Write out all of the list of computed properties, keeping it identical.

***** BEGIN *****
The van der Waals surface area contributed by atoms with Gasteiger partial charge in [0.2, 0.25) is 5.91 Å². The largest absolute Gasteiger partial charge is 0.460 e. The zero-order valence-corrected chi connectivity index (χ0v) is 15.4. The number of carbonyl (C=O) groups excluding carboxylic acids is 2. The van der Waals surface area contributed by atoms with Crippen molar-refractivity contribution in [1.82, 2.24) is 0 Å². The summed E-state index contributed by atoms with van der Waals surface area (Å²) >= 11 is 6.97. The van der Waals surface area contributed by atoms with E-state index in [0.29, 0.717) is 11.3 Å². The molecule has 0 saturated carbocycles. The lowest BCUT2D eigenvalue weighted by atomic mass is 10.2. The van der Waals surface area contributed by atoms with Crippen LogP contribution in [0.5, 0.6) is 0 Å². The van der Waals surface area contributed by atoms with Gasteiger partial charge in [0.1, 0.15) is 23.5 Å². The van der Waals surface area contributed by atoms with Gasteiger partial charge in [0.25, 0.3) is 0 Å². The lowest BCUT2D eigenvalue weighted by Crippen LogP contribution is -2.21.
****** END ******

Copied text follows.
The van der Waals surface area contributed by atoms with Gasteiger partial charge in [0.2, 0.25) is 5.91 Å². The largest absolute Gasteiger partial charge is 0.460 e. The zero-order valence-corrected chi connectivity index (χ0v) is 15.4. The number of carbonyl (C=O) groups excluding carboxylic acids is 2. The van der Waals surface area contributed by atoms with Crippen molar-refractivity contribution in [1.82, 2.24) is 0 Å². The summed E-state index contributed by atoms with van der Waals surface area (Å²) >= 11 is 6.97. The van der Waals surface area contributed by atoms with E-state index in [0.29, 0.717) is 11.3 Å². The molecule has 0 saturated carbocycles. The lowest BCUT2D eigenvalue weighted by atomic mass is 10.2. The van der Waals surface area contributed by atoms with Crippen LogP contribution in [0.5, 0.6) is 0 Å². The van der Waals surface area contributed by atoms with Gasteiger partial charge in [0.1, 0.15) is 23.5 Å². The van der Waals surface area contributed by atoms with Gasteiger partial charge in [0.25, 0.3) is 0 Å². The lowest BCUT2D eigenvalue weighted by Crippen LogP contribution is -2.21.